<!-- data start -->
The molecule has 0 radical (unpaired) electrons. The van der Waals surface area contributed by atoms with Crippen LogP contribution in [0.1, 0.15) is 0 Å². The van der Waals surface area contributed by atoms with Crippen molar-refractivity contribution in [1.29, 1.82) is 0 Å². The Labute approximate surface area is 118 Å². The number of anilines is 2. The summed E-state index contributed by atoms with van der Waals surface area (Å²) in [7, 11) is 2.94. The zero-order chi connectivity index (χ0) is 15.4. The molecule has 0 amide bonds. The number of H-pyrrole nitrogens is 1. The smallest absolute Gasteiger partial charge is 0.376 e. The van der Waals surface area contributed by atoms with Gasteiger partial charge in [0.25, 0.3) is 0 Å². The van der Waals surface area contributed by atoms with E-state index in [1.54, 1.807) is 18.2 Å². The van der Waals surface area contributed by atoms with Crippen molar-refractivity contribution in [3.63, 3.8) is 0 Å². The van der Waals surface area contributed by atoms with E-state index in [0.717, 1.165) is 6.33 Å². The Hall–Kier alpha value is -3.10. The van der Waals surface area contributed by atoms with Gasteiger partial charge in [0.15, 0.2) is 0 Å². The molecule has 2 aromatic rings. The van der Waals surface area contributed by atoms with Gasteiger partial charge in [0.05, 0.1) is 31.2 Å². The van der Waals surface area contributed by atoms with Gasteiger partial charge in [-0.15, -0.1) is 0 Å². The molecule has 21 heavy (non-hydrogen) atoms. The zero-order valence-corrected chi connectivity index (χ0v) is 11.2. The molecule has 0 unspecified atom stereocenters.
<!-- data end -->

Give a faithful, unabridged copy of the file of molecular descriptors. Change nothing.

The molecule has 0 radical (unpaired) electrons. The van der Waals surface area contributed by atoms with Crippen LogP contribution in [0.1, 0.15) is 0 Å². The van der Waals surface area contributed by atoms with Crippen molar-refractivity contribution in [1.29, 1.82) is 0 Å². The Labute approximate surface area is 118 Å². The number of anilines is 2. The summed E-state index contributed by atoms with van der Waals surface area (Å²) in [7, 11) is 2.94. The zero-order chi connectivity index (χ0) is 15.4. The molecule has 0 amide bonds. The number of H-pyrrole nitrogens is 1. The smallest absolute Gasteiger partial charge is 0.376 e. The van der Waals surface area contributed by atoms with Gasteiger partial charge in [0.25, 0.3) is 0 Å². The van der Waals surface area contributed by atoms with E-state index in [1.54, 1.807) is 18.2 Å². The van der Waals surface area contributed by atoms with Crippen molar-refractivity contribution in [3.63, 3.8) is 0 Å². The van der Waals surface area contributed by atoms with E-state index in [0.717, 1.165) is 6.33 Å². The Hall–Kier alpha value is -3.10. The van der Waals surface area contributed by atoms with Gasteiger partial charge in [0.15, 0.2) is 0 Å². The molecule has 2 aromatic rings. The van der Waals surface area contributed by atoms with Gasteiger partial charge in [0.05, 0.1) is 31.2 Å². The van der Waals surface area contributed by atoms with Gasteiger partial charge in [-0.15, -0.1) is 0 Å². The molecule has 21 heavy (non-hydrogen) atoms. The zero-order valence-corrected chi connectivity index (χ0v) is 11.2. The molecule has 0 unspecified atom stereocenters.